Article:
A. No, nobody has ever been stuck. It is impossible to be “left” or “lost” in hypnosis. Since you are completely aware of your surroundings while in hypnosis, even if the hypnotist were to leave you midway through your session without counting you up, you would eventually realize it and emerge yourself.

Hypnosis is not sleep. Hypnosis is actually like being more awake, but in a relaxed way. It is very relaxing like sleep, but unlike sleep your mind is still very alert and aware. Technically you never “wake up” from hypnosis, since you were never asleep in the first place. Stage hypnotists will often use the word “sleep” because that’s the closest word we know that people will respond to in order to relax immediately. Other than in stage hypnotism, hypnotists prefer to say that one “emerges” from trance and hypnosis into the normal conscious state, rather than say, “wake up”.

Sometimes people who are very tired do fall asleep during hypnosis. If that happens, they just end up having a very pleasant nap and awaken normally feeling rested and refreshed.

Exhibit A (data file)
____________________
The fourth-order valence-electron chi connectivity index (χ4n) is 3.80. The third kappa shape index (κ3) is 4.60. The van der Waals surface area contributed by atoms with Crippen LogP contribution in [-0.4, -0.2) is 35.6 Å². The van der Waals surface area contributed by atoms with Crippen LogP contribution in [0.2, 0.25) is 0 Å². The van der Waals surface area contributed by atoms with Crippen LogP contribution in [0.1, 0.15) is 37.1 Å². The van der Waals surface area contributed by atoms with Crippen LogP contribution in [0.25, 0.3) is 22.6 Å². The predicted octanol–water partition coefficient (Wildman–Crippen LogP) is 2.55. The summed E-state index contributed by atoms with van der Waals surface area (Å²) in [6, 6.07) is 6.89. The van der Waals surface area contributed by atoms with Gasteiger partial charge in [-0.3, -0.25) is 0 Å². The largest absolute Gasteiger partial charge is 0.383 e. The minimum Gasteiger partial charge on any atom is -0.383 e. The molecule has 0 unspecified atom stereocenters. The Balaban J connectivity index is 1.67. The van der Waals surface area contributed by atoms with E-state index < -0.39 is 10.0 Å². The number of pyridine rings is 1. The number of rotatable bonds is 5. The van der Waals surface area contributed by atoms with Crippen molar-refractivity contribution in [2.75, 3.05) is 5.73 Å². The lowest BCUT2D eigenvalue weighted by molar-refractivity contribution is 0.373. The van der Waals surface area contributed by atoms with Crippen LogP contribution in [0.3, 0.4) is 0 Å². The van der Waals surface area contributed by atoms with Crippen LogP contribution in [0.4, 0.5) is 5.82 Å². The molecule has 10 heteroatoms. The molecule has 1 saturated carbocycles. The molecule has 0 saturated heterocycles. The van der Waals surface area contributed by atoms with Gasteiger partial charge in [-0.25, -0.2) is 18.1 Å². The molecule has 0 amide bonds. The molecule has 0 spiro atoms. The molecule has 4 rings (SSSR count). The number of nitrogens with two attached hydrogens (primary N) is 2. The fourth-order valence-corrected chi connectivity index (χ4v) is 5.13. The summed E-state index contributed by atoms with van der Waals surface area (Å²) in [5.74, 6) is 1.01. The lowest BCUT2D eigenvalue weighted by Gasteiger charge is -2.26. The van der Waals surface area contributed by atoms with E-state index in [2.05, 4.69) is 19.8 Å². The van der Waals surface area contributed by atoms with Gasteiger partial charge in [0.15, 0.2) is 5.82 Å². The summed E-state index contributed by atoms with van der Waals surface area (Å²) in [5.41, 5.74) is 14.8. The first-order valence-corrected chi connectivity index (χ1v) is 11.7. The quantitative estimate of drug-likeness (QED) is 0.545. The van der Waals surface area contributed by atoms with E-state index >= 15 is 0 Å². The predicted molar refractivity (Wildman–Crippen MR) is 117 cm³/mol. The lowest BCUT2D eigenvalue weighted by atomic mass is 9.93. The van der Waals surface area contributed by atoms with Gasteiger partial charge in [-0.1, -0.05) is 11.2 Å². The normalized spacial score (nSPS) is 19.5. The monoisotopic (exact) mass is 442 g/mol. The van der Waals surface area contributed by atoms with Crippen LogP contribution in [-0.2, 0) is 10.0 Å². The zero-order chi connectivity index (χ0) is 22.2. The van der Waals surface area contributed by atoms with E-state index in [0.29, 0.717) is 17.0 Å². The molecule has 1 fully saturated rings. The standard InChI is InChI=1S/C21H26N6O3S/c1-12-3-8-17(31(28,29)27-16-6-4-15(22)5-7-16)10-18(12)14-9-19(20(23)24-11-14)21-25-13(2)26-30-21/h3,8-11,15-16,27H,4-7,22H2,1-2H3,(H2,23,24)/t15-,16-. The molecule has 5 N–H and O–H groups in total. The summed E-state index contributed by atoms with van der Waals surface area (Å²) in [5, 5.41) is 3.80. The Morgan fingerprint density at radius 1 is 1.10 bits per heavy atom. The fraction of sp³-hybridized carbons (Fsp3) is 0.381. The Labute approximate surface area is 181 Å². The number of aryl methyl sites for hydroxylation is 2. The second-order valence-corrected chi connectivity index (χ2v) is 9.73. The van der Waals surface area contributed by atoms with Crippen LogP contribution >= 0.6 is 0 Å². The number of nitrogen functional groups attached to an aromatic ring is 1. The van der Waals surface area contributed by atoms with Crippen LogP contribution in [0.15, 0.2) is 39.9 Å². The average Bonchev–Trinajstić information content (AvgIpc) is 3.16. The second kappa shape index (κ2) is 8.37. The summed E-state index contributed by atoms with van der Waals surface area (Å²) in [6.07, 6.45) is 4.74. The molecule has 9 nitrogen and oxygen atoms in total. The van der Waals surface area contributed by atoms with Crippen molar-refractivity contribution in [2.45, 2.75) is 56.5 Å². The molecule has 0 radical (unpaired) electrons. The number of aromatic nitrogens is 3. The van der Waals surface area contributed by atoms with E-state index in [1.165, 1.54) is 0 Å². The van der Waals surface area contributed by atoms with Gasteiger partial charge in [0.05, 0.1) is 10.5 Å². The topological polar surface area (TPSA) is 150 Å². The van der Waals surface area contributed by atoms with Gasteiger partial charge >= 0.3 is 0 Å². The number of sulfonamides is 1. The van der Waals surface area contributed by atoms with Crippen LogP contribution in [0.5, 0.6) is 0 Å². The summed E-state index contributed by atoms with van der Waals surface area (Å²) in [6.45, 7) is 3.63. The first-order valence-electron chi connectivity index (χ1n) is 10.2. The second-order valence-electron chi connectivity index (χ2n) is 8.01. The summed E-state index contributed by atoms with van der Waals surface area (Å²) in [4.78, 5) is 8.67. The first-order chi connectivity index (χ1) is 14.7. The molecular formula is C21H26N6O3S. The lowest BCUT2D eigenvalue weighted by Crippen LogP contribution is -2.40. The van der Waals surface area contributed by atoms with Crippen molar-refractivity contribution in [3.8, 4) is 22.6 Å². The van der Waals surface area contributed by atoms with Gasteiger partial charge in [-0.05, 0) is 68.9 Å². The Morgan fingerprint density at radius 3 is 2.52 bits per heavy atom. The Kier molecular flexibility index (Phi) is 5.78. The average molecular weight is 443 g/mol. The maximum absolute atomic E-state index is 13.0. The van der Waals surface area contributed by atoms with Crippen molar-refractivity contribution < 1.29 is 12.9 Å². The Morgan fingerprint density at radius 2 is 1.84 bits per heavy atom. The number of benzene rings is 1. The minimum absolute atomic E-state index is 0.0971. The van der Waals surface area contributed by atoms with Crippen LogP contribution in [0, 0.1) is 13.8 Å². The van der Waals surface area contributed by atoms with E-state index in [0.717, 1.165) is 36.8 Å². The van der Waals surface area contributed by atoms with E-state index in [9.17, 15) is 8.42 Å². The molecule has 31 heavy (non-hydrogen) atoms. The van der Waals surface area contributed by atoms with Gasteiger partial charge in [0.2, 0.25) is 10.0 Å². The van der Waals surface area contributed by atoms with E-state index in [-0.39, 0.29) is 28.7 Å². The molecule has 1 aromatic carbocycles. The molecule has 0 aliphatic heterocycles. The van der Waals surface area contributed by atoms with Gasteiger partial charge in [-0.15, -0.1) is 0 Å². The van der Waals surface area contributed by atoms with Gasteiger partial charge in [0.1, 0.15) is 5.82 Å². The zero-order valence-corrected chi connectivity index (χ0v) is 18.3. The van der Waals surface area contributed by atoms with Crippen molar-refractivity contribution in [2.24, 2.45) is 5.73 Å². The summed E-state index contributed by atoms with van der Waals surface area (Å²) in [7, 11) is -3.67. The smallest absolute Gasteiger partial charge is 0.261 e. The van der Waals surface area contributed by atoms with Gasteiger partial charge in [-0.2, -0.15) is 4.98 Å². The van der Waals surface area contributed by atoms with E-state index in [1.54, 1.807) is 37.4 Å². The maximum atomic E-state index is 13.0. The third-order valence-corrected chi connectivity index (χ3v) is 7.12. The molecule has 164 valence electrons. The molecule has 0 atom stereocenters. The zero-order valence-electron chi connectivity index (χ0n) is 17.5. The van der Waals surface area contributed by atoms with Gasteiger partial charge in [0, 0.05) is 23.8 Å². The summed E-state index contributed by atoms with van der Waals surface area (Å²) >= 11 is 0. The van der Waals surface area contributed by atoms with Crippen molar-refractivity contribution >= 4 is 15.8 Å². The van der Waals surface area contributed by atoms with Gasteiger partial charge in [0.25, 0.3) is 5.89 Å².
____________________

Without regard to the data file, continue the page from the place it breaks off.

One of the many positive side effects of trance is that, if you’re like most people, you’ll feel extremely well rested and refreshed upon emerging from hypnosis. Most people emerge feeling as though they’ve experienced a very comfortable and peaceful night’s sleep.

Q. How much do I have power over whether I am hypnotized or not?

A. A person cannot go into hypnosis thinking something like “I bet he can’t hypnotize me” or “This can’t possibly work for me”. Hypnosis is a 100% consent state, and the person with the ultimate response-ability for your going into hypnosis is YOU.

Since all hypnosis is self-hypnosis, it means that if you want to do it, you will. You hypnotize yourself. Your hypnotist can only guide you into learning how to enter that state and use it for your own benefit. Hypnosis is actually a highly focused, relaxed state…and nobody can be forced to focus, nor can anybody be forced to relax.

Hypnosis will only work for you if you want it to, so no one can put or keep you in hypnosis against your will.

Since it’s really you who hypnotizes yourself, you can either learn how to hypnotize yourself to succeed, or stumble blindly hypnotizing yourself to fail without even knowing it.